• Anti-emetics and analgesia
  • PPI infusion
  • Involve your consultants early including thoracic surgery, gastroenterology, IR, and ICU as these patients can have varying levels of perforation and there are different treatment options that may require collaborative care. Ask your specialists to insert an NG tube.
  • Consider a chest tube if there is a large amount of gastric content in the chest especially if there is a delay with getting the patient to the operating room.

Airway consideration in patients with esophageal perforation

  • If the patient is hemodynamically unstable or in respiratory distress, they likely need a definitive airway so consider this early.
  • Be careful with administration of non-invasive ventilation as this can increase subcutaneous air and make it challenging to obtain a definitive airway later.

Summary: Esophageal perforation is a potentially deadly diagnosis that we cannot miss. Do not rely on the classic triad of vomiting, chest pain and subcutaneous emphysema to consider the diagnosis. Look for risk factors in any patient presenting with neck, chest or abdominal pain and get a CT chest with contrast if you suspect it. Treat with supportive care, broad spectrum antibiotics and get your specialists on board early.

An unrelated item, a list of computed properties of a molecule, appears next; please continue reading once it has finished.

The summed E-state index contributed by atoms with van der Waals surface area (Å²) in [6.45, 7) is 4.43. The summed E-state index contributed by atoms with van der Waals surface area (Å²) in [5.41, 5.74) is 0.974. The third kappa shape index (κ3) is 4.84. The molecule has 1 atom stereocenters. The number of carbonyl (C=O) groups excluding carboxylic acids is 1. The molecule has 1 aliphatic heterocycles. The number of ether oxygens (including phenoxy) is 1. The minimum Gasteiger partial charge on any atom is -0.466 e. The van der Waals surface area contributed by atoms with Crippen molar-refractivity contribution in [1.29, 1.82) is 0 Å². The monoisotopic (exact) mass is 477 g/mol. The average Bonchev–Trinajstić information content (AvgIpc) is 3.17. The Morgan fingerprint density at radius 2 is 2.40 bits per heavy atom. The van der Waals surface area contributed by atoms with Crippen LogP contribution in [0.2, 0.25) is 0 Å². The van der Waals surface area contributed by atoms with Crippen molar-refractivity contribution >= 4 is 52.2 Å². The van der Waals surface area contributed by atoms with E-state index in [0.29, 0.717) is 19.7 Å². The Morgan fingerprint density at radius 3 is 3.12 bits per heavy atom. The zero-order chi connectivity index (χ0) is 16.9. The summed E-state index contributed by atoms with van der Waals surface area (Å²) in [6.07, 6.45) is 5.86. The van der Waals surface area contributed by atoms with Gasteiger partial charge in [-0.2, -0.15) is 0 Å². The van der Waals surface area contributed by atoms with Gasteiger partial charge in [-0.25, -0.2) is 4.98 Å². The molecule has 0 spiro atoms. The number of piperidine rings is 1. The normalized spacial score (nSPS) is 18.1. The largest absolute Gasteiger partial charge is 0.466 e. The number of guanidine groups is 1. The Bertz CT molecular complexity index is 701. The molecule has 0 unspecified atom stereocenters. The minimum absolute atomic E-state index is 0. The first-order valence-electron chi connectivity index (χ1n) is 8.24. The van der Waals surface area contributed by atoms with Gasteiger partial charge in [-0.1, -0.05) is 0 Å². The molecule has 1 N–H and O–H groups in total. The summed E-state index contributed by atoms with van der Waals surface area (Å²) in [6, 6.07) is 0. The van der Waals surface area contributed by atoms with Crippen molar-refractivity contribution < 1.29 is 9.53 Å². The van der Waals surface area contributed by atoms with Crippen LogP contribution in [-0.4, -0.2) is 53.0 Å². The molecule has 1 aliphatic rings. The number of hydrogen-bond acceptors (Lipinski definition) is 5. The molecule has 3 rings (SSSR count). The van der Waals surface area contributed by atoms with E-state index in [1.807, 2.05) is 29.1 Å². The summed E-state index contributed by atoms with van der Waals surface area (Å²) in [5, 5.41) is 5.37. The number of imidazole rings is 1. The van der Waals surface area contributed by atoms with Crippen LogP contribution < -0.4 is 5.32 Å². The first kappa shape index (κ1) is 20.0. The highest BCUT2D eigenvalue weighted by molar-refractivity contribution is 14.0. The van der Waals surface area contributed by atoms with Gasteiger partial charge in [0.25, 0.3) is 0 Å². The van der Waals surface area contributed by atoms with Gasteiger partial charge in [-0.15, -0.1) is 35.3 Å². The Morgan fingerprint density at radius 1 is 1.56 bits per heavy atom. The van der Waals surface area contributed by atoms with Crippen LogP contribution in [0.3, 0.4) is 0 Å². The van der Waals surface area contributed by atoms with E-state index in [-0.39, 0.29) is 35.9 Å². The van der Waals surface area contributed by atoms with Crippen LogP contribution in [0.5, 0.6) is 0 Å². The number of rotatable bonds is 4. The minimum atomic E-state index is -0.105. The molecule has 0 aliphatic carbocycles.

1. DeVivo, A., Sheng, A. Y., Koyfman, A., & Long, B. (2022). High risk and low prevalence diseases: Esophageal perforation. The American journal of emergency medicine53, 29–36.
  2. Long, B. (2022, September 20). EmDOCs podcast – episode 62: Esophageal perforation/rupture. emDOCs.net – Emergency Medicine Education. Retrieved October 9, 2022, from http://www.emdocs.net/emdocs-podcast-episode-62-esophageal-perforation-rupture/

The 3 questions to diagnose Brugada Syndrome

Brugada syndrome is a sodium channelopathy that is temperature sensitive and causes an ECG pattern in the right ventricular leads (V1-V2) that is made worse with fever or sodium channel blockade. Brugada syndrome can lead to syncope or sudden cardiac death that can be prevented with an ICD. Making this diagnosis can save a life. To make the diagnosis, there are 3 questions that you must ask yourself.

Question #1: Does the ECG have a Brugada pattern?

Type I: RS complex followed by a coved ST elevation that descends and ends into inverted and symmetric T wave. This is specific for Brugada pattern.